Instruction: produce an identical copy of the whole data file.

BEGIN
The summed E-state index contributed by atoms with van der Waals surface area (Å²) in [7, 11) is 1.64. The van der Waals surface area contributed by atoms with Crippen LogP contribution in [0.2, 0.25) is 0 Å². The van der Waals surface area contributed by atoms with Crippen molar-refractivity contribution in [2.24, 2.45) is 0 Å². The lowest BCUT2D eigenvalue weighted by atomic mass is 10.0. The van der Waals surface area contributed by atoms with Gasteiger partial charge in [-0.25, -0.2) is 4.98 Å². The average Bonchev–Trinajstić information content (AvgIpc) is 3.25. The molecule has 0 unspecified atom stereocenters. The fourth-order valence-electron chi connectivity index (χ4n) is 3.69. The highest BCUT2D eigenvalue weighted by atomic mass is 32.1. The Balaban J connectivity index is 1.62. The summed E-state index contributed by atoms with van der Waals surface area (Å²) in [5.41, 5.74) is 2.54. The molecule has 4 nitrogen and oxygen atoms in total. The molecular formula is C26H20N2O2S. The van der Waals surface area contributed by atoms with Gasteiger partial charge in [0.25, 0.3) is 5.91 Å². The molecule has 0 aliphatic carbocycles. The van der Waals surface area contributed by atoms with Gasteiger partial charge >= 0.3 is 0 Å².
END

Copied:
The summed E-state index contributed by atoms with van der Waals surface area (Å²) in [7, 11) is 1.64. The van der Waals surface area contributed by atoms with Crippen LogP contribution in [0.2, 0.25) is 0 Å². The van der Waals surface area contributed by atoms with Crippen molar-refractivity contribution in [2.24, 2.45) is 0 Å². The lowest BCUT2D eigenvalue weighted by atomic mass is 10.0. The van der Waals surface area contributed by atoms with Gasteiger partial charge in [-0.25, -0.2) is 4.98 Å². The average Bonchev–Trinajstić information content (AvgIpc) is 3.25. The molecule has 0 unspecified atom stereocenters. The fourth-order valence-electron chi connectivity index (χ4n) is 3.69. The highest BCUT2D eigenvalue weighted by atomic mass is 32.1. The Balaban J connectivity index is 1.62. The summed E-state index contributed by atoms with van der Waals surface area (Å²) in [5.41, 5.74) is 2.54. The molecule has 4 nitrogen and oxygen atoms in total. The molecular formula is C26H20N2O2S. The van der Waals surface area contributed by atoms with Gasteiger partial charge in [0.25, 0.3) is 5.91 Å². The molecule has 0 aliphatic carbocycles. The van der Waals surface area contributed by atoms with Gasteiger partial charge >= 0.3 is 0 Å².